CBS sells out Super Bowl commercials


CBS didn’t need a Hail Mary pass to unload its commercial spots in Sunday’s Super Bowl after all.

On Monday, CBS executives said they had finished selling commercial time for the NFL championship game between the New Orleans Saints and Indianapolis Colts. Despite the weak economy, CBS is charging $2.5 million to more than $3 million for each 30-second spot, about the same amount that NBC collected a year ago.

Several first-time advertisers are in the lineup, including Kia Motors America, Qualcomm’s mobile television service Flo TV, KGB texting information service and the evangelical Christian group Focus on the Family, which has a controversial antiabortion commercial with college football star Tim Tebow.

“This year we are going to call it the Controversy Bowl,” said Mike Sheldon, chief executive of the Los Angeles advertising firm Deutsch LA, which created Super Bowl spots this year for Volkswagen and Dr Pepper Cherry. “It used to be a championship football game, then it became an advertising showcase, and now the Super Bowl has turned into a microphone for special interests. It has become so much bigger than a football game.”

CBS’ decision to accept the Tebow advertisement dominated the pregame debate during the last week and a half. Liberal groups mobilized to decry the network’s decision to accept issue ads, a reversal of its previous policy. Last week, CBS rejected a commercial submitted by a gay-dating website,

More than $200 million will be spent on Super Bowl ads, including the pre- and postgame shows, according to industry analysts. Advertising in the Super Bowl increasingly has become a high-stakes sport, in large part because about 100 million people are expected to tune in Sunday, which would set a record.

Despite the weak economy, CBS was able to hold the line on its prices and didn’t have to drop rates to attract last-minute buyers, the network said.

“We have had a healthy sales effort, and the game is full of blue-chip advertisers,” said Jo Ann Ross, president of CBS network sales. “We still have a few spots left in the pregame hours, but the Super Bowl itself is sold out.”

No major banks bought ads this year. The only financial services firm will be E-Trade Financial Corp., which plans to introduce a new baby investor in its commercial. Only one domestic automaker, Chrysler, is in the rotation. A fleet of foreign automakers -- including Hyundai Motor America, American Honda Motor Co., Audi, Kia Motors Corp. and Volkswagen -- bought time this year. Ford bought commercials in the pregame shows.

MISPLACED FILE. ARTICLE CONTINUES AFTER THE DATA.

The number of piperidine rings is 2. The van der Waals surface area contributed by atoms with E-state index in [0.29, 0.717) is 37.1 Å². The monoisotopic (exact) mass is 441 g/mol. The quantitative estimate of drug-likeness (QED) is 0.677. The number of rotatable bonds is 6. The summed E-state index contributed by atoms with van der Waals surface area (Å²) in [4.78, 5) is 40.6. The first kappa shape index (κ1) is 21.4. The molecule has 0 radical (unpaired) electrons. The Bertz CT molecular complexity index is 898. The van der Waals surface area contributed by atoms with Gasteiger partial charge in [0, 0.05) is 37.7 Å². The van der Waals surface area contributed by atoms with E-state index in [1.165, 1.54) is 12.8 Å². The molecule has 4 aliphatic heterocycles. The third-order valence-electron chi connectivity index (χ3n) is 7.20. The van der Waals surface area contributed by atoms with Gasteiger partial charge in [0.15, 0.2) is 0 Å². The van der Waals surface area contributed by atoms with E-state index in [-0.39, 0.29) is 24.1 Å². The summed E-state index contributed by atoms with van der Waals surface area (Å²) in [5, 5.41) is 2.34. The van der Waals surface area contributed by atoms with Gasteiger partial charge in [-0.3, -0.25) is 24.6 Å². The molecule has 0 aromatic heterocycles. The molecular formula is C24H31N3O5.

Several companies that didn’t advertise last year -- including Dockers pants, Skechers shoes, Unilever and Home Away, a vacation rental service -- will take the field, Ross said.

The U.S. Census Bureau has an advertisement, and once again, Anheuser-Busch InBev will be the only beer company in the game, having bought five minutes of time. Anheuser-Busch has been the Super Bowl’s exclusive alcohol advertiser for 22 years.

Walt Disney Co., Paramount Pictures and Universal Pictures are expected to promote their movies.

Teleflora early on bought a Valentine’s Day-themed spot to run during the game’s second quarter. Don Rickles provides the voice of a “box of nasty flowers,” marking the second consecutive year the Los Angeles-based flower company has advertised in the Super Bowl.

“CBS tried to buy the time back from us, at a premium, but we wouldn’t give it up,” said Lynda Resnick, Teleflora’s chairman and owner. “Last year, we did amazingly well. Our sales for February were up 5%, which doesn’t sound that amazing, but remember that last year, February came in the middle of the economic freeze.”

Surveys have found that as many or more people watch the Super Bowl to see the ads as for the action on the field. Nielsen Co. said 51% of the people it surveyed enjoyed the commercials more than the game and, in some cases, people remembered ads even when they couldn’t recall which team won.

Advertisers increasingly are building weeks-long advertising campaigns around their Super Bowl spots with online games, cellphone applications, opinion polls and other marketing ploys.

“This is the only media event where some 90 million people watch, and they want to see your advertising. In every other medium, people are clicking on their remotes or turning the pages to try to get away from your advertising,” Deutsch’s Sheldon said.

Some people watch live shows, in part, to see if anything outrageous happens. Six years ago, Janet Jackson’s breast was exposed during the Super Bowl halftime show, and six months ago singer Kanye West went on a tirade during the MTV Video Music Awards. Now Super Bowl ads are generating controversy, which should draw more viewers.

“They don’t want to miss the train wreck,” Sheldon said.